I left school at 16 and spent 10 years at NatWest Bank in customer-facing, retail banking before a job came up at head office in a sales support position. Part of my role was writing meeting notes and when I made them more readable and interesting, word got out I could write! This led to a comms /PR role in corporate banking. I then moved into the not-for-profit housing sector as communications manager responsible for comms – and PR – so I rather fell on the PR side. I’m a member of the Chartered Institute of Public Relations and have had focused PR roles for the past 15 years.
My first job as a NatWest counter clerk was a good introduction to the great British public and I’ve carried the interpersonal skills I gained then through my career. My customers are now journalists and our colleges, but I still have to build good relationships with people and help them achieve their goals.
Handling all press work for the group, the training arm (Capital City College Training) and two of the three colleges, plus all social media channels Twitter, Facebook and Instagram.
I see education as a great leveller. The FE sector does an amazing job in taking huge numbers of young people from school and giving them another chance to level the playing field, whether it's finding a route to university, an apprenticeship or an opportunity to learn the skills they need to get a job.
First thing I do in the morning is to check my emails to see if anything urgent needs doing, I scan publications like the TES and general news media websites for stories breaking in post-16 education and apprenticeships, etc, checking if we can comment on any issue. I may have meetings about future events or preparing for open days. I talk to my PR/comms officer about social media and what interesting posts we can upload that day. We also have to react to what is happening so, for instance, this morning I posted a short item saying snow is expected later on our Twitter and Facebook feeds. It's a mix of sharing good stories from across the group and posting content on our own and the other college sites plus providing news updates.
Five top chefs, who learned their trade at Westminster Kingsway college, are taking over the college restaurant for a week and I’m sending out releases to people like Time Out and the Evening Standard to promote it. The college’s catering school is one of the UK’s best – each year dozens of graduates join Michelin-starred restaurants and hotels across the globe (our alumni include Jamie Oliver and Ainsley Harriot). At the last count, 40 Michelin-starred chefs were linked to the college and a fair bit of my time is spent helping promote the catering school’s activities.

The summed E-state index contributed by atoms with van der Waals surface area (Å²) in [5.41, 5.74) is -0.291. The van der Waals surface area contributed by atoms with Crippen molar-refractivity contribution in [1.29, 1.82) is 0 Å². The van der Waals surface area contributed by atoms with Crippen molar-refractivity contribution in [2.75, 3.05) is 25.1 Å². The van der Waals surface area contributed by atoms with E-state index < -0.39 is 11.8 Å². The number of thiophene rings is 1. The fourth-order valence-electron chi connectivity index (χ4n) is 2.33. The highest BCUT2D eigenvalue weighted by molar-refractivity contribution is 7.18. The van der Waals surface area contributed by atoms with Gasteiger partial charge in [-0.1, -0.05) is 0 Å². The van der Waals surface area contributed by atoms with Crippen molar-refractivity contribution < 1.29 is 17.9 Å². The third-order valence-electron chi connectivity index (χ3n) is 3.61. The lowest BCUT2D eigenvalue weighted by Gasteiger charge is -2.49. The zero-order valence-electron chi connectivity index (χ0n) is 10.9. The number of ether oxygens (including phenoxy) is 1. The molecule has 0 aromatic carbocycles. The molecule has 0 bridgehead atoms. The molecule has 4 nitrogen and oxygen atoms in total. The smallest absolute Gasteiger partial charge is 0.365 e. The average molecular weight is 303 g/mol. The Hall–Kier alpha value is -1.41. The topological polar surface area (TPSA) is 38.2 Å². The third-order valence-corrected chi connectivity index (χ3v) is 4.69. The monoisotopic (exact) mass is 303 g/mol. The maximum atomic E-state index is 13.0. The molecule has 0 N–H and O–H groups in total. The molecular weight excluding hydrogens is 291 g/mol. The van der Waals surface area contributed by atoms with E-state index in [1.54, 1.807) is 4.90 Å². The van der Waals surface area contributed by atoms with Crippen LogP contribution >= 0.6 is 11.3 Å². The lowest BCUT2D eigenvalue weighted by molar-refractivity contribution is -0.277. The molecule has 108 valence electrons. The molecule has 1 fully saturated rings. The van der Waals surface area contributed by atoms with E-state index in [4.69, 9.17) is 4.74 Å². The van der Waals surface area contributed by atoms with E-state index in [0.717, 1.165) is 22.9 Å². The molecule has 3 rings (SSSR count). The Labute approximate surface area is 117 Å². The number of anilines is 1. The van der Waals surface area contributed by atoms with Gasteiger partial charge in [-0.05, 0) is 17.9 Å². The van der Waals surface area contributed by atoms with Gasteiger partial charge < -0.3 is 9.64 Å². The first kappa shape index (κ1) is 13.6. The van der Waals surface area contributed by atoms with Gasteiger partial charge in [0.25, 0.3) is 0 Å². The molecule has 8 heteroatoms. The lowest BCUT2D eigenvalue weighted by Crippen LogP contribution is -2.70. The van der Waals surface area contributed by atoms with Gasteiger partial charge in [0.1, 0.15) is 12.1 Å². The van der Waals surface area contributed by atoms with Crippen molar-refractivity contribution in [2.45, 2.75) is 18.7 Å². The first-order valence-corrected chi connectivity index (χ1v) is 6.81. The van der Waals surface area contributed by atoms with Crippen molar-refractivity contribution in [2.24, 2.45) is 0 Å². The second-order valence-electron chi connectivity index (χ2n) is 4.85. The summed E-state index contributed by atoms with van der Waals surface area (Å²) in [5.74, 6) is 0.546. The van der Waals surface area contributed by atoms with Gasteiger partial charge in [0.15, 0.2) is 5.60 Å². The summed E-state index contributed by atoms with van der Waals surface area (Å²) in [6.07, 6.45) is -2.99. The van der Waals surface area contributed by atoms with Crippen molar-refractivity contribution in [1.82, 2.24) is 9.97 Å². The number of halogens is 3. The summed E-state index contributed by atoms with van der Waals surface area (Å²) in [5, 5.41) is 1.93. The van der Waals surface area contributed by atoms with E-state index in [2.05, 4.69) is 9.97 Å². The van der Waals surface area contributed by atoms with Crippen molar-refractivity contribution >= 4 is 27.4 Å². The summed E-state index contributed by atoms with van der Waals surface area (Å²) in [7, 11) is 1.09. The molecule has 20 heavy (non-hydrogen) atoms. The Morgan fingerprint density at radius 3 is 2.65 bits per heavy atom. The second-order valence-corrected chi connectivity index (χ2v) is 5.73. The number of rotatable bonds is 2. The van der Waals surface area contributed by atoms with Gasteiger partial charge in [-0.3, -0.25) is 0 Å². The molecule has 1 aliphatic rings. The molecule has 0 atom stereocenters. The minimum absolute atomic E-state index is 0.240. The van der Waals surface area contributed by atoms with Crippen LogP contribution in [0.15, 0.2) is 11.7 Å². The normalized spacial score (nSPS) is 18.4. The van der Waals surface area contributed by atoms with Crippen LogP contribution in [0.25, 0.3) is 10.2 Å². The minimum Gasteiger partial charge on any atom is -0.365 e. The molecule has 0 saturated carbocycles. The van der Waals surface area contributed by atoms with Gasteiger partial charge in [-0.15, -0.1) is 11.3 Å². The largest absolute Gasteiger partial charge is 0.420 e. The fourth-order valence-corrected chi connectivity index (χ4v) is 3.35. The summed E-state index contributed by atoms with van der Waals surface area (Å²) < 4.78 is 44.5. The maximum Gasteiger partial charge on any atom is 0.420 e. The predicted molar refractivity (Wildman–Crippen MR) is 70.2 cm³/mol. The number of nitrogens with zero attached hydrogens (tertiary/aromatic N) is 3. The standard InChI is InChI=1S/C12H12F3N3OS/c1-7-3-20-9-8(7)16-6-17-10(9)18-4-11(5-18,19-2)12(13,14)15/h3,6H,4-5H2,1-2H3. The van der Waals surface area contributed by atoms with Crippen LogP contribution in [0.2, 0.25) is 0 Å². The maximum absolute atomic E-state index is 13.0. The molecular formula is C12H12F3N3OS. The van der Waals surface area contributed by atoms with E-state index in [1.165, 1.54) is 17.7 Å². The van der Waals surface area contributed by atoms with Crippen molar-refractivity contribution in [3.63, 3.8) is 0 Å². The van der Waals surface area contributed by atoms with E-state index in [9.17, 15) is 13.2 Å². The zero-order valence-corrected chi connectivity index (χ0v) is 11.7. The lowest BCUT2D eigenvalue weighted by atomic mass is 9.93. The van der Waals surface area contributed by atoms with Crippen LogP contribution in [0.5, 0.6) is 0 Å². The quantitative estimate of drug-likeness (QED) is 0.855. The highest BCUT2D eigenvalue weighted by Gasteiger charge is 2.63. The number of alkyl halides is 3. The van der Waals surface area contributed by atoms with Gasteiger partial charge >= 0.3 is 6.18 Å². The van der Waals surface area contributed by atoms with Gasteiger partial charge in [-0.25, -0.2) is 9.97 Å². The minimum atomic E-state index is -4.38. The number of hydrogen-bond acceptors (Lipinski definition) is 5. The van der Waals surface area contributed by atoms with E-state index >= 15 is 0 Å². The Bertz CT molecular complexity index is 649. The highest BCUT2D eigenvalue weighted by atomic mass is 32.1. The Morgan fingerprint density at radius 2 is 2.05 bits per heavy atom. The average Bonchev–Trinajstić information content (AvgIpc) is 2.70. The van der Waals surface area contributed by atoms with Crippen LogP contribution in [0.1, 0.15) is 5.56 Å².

Last week I worked on a comment piece from the MD of our training arm which then appeared in TES, calling for more providers and businesses to do more to increase apprenticeship numbers.
Loads! For example, our culinary school was commissioned by Westminster City Council to create a large Christmas cake to celebrate the 75th anniversary of the Trafalgar Square Christmas tree. We got BBC London Live to interview staff, and film the cake, and it made the evening news.
The sheer size of the group – three colleges, a separate apprenticeship training arm and the group itself – presents some challenges. Each college has its own identity and specialisms and together cater for some 30,000 students. Of course, staff are flat out doing their day job teaching students, so talking to a journalist or posting information online is not a priority. So my job includes encouraging them to shout about themselves – something many people don’t do naturally.
Persistence, enthusiasm and the energy to keep going. You have to constantly think about interesting angles to pitch to a journalist, or how best to share it on social media. You have to hit the phones, talk to people, cultivate those relationships and then offer them good material. If people don’t get back to you, chase them up and be a bit of a pest because, if nothing else, it starts a dialogue with that journalist.
I have no formal PR qualification but this has not hampered my career. What counts is an ability to write coherently and engagingly and pull out nuggets of information that will interest a journalist – it really comes with practice. To young PR hopefuls, I’d say that you can't beat work experience even if only at a very junior level in a communications team or PR agency. While qualifications are important, lack of them wouldn’t stop me hiring someone: I’d always value experience over a PR or media degree. Besides, you can always study in your own time once you have a job – and often employers will cover training costs as happened in my case. I gained a professional postgrad diploma in marketing 12 years ago to gain Chartered Institute of Marketing membership – it was two nights a week, three hours a night over three years. And also don’t forget the new apprenticeship opportunities starting to appear.
The thought of doing a good job, serving my customers and ultimately getting students into our colleges and learning in an environment where they can do what they need to succeed in life.
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